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Anxious gatekeeping

Analogous to nervous cluelessness is something we might call “anxious gatekeeping.”   This is desire to police the borders of poetry, or of...

Friday, March 9, 2012

Not Breaking the Chain

I got up at 6:45, drove to St Louis (5 hours), then had a difficult meeting with attorney for two hours. I ate dinner. Then went to see my daughter play in the St. Louis Symphony Youth Orchestra (Mozart, Stravinsky, Debussy, Rimsky-Korsokov), from 8-10 p.m. I got back to a place I could actually write around 11:15 in the night. It would have been the easiest thing in the world to break my Seinfeld chain today, on day 41. But I decided to open my document and give it a try. So the chain is still alive. I actually came up with an idea crucial to my project, something I had overlooked until now.

Fortuitously, I got an email from a Spanish friend wanting me to translate a poem by Valente about Lorca. I had forgotten about this poem, but I realized I should incorporate it into my chapter on Valente and Lorca (duh). So I copied it into that document and wrote some notes about metonymy and synecdoche in this poem.

In other words, there are few good excuses for not writing every day. I actually had resigned myself to breaking the chain today, but I didn't. (Or maybe I'm just a freak.)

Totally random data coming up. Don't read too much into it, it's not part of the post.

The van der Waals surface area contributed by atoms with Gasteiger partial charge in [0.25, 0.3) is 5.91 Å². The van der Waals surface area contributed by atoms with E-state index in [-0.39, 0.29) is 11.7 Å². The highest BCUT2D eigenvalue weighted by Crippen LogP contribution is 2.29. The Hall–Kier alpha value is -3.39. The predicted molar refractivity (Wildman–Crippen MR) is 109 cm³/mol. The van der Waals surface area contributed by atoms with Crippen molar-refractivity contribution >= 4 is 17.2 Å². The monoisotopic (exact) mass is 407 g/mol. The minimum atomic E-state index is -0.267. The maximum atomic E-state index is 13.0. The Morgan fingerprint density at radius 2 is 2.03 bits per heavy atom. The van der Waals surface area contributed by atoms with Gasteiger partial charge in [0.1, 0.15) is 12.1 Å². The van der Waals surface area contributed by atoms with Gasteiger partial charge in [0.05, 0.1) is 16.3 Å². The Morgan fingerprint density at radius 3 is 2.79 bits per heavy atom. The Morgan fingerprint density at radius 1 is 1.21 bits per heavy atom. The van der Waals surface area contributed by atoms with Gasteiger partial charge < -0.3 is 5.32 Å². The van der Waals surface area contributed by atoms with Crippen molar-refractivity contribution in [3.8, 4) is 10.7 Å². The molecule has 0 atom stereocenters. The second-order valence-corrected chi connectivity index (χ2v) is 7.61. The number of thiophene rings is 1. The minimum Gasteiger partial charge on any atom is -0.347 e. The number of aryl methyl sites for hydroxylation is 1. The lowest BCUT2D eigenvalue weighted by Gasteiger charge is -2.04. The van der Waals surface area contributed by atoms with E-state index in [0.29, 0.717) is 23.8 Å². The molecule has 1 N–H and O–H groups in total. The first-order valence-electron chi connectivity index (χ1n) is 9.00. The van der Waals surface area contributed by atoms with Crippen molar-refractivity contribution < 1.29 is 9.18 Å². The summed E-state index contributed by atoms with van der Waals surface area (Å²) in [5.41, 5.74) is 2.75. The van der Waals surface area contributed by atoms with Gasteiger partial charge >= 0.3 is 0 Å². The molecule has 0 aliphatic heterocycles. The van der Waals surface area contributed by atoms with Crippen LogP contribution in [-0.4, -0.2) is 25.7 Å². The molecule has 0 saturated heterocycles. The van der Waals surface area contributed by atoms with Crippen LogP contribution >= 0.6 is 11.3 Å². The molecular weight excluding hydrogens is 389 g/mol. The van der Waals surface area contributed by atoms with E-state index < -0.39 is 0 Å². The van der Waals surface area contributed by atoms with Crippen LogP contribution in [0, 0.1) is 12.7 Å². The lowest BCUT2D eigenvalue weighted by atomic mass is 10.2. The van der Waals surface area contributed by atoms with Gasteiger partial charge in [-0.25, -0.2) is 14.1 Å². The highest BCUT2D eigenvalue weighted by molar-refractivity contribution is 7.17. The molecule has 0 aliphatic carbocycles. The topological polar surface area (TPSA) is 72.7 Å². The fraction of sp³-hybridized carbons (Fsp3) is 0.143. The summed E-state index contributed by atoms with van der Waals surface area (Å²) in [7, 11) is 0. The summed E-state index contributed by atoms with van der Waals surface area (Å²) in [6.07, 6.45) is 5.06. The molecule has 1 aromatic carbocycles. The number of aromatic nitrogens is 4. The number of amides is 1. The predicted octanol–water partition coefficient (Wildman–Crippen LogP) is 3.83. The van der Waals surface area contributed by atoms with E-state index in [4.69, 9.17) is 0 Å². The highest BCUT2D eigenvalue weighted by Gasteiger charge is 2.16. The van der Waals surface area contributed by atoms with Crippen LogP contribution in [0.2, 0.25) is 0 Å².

DESDE Granada subimos hasta Víznar. Vagamos por el borde sombrío del barranco. —¿Dónde?, decíamos. Era el otoño. Los hermanos, las viudas, los hijos de los muertos venían con grandes ramos. Entraban en el bosque y los depositaban en algún lugar, inciertos, tanteantes. ¿En dónde había sucedido? —Lo mataron a él, decía la mujer, pero aquí también mataron a otros muchos, a tantos, a esos que ahora nadie ya recuerda. —Él ya no es él, le dije. Es el nombre que toma la memoria, no extinguible, de todos.

(Víznar, 1988)

From Granada we climbed to Viznar. We wandered by the somber edge of the ravine. --Where?, we asked. It was Autumn. Brothers, widows, children of the dead were arriving with large bouquets. They would enter the woods and deposit them somewhere, unsure of themselves, hesitating. Where had it happened? --They killed him, the woman said, but here they also killed many others, so many, those no longer remembered by anyone. --He is no longer himself, I told her. He is the name taken by the memory, inextinguishable, of all of them.

(Víznar, 1988)

3 comments:

Clarissa said...

As a temporary defector from the Seinfeld Chain, I really admire your tenacity. You are an inspiration to academics everywhere!

nh2k5 said...

I just love Fragmentos de un libro futuro. And this prose. It is linked to a very important branch of Valente's poetic indeed. Can you tell us more about this Valente-Lorca connection you were talking about? It intrigued me a lot when I was trying to read the poem *Fondo* !

stefano pradel

(Please, forgive me for my bad English)

Jonathan said...

Basically, I am arguing that Valente owes more to Lorca than he might admit explicitly.